This fact sheet was developed by students enrolled in Purdue's ANSC 442 Sheep Management course in Spring 2007, as a semester project. These fact sheets provide useful information on various topics related to sheep. View the list of fact sheets.


Sheep Hoofcare and Diseases

Hoof care is an important aspect of sheep management. Hooves should be regularly checked for disease and excess growth. Foot growth is affected by breed of sheep, soil moisture, and soil characteristics. Good management plays a key role in maintaining proper hoof health. Flocks in areas of heavy rainfall will have faster hoof growth and require more frequent trimmings. Sheep that live in rockier or dryer environments naturally wear down their hooves on the terrain, and therefore entail less maintenance.

Here are a few tools you can use when trimming:

Follow these easy steps for a successful trimming:

  1. Hold leg securely to prevent injury to lamb or person
  2. Inspect hoof and remove any mud or foreign objects
    This can be done with the tip of the shears
  3. Trim around edges taking off small amounts at a time
  4. Stop at the first sign of pink; it means you're getting close to the blood supply

Extra Tips:

 

Laminitis

Laminitis, commonly known as Founder, is the inflammation of the laminae, the sensitive, hoof-tissue secreting portion of the foot.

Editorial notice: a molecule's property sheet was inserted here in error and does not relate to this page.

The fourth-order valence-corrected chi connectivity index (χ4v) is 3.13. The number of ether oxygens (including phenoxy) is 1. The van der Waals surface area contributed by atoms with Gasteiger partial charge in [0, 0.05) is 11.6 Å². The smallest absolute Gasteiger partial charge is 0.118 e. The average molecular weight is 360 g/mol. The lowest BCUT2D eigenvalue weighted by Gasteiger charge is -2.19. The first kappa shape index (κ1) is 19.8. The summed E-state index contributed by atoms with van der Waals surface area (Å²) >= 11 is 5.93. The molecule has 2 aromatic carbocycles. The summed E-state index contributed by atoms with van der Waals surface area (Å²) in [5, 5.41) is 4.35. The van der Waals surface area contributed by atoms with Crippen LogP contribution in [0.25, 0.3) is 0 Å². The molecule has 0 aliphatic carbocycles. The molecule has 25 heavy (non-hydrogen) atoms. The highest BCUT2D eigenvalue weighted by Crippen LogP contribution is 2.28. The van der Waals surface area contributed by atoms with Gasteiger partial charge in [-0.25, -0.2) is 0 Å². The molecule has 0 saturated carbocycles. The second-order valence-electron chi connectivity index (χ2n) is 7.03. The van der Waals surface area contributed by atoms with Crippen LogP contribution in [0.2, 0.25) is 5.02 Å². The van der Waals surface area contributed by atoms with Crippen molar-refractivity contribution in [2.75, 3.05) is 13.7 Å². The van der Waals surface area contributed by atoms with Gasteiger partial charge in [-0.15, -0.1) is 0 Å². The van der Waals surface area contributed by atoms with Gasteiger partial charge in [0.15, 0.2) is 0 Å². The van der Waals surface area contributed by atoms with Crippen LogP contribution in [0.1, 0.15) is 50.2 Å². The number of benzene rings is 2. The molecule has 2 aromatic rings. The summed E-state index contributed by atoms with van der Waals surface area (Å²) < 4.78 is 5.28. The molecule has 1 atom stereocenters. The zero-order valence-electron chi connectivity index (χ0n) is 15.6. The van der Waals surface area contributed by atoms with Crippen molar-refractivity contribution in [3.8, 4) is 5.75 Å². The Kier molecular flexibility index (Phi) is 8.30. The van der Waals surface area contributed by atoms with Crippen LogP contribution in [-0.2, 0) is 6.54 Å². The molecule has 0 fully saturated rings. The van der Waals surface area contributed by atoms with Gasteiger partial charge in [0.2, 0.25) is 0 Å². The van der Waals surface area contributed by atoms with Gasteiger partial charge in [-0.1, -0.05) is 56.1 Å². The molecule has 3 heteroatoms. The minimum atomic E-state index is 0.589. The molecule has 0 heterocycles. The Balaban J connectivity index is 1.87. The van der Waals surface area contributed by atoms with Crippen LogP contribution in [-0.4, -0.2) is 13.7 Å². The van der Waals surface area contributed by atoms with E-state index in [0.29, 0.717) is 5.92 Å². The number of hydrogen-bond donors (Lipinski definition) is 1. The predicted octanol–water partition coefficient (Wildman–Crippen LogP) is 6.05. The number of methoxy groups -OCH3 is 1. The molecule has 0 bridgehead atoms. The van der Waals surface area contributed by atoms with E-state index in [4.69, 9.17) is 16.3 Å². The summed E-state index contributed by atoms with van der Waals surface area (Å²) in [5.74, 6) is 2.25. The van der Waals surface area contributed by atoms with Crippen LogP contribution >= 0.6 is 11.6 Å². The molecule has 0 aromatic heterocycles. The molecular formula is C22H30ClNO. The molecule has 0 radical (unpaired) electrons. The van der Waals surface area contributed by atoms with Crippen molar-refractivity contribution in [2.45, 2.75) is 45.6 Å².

Cause:

Laminitis can be caused by consumption of grain, toxemia, or severe infection. The most common cause of laminitis is from excessive intake of grain which can lead to rumenal acidosis. As well as overfeeding, acidosis can often occur from a quick grain rotation. Acidosis results in digestive problems and leads to an inadequate blood flow to the foot.

Symptoms:

Animals can die from the digestive problems before they ever show signs of hoof problems. However, other signs include heat in the feet and the sheep might lie down or kneel frequently. Animals might exhibit abnormal foot growth or permanent lameness. Some cases might have sloughing of the hoof. Sheep might also have inflammation of the growth plates and joints. Hoof abscesses, cracks, and hoof overgrowth can appear in the case of chronic laminitis. Many of these symptoms can lead to lameness.

Treatment:

It is ideal to treat illness and toxemia before founder can occur. Treatment starts with treating any systemic disease. Contact a veterinarian. It is a good idea to treat the pain with anti-inflammatories to speed up the healing process. It is important to trim the feet frequently. It is not necessary to drain the fluid around the growth plates and joints. It will only provide temporary solution to the cosmetic problem and can increase the risk of infection. For show animals, where cosmetics are desired, joint wraps can sometimes alleviate joint enlargements.

Prevention:

Feed management! Prevent exposure to excess grain. Collect information on proper feeding by working with a veterinarian or nutritionist. Routine hoof care and trimming are important to help prevent complications.

 

Footrot

Footrot is a disease affecting sheep, particularly in wet climates. It affects and causes the digital horn to become under run. This leads to intense pain for the animal and can be very severe if not treated. Should footrot not be treated, lameness can result. Footrot is a major concern for the sheep industry.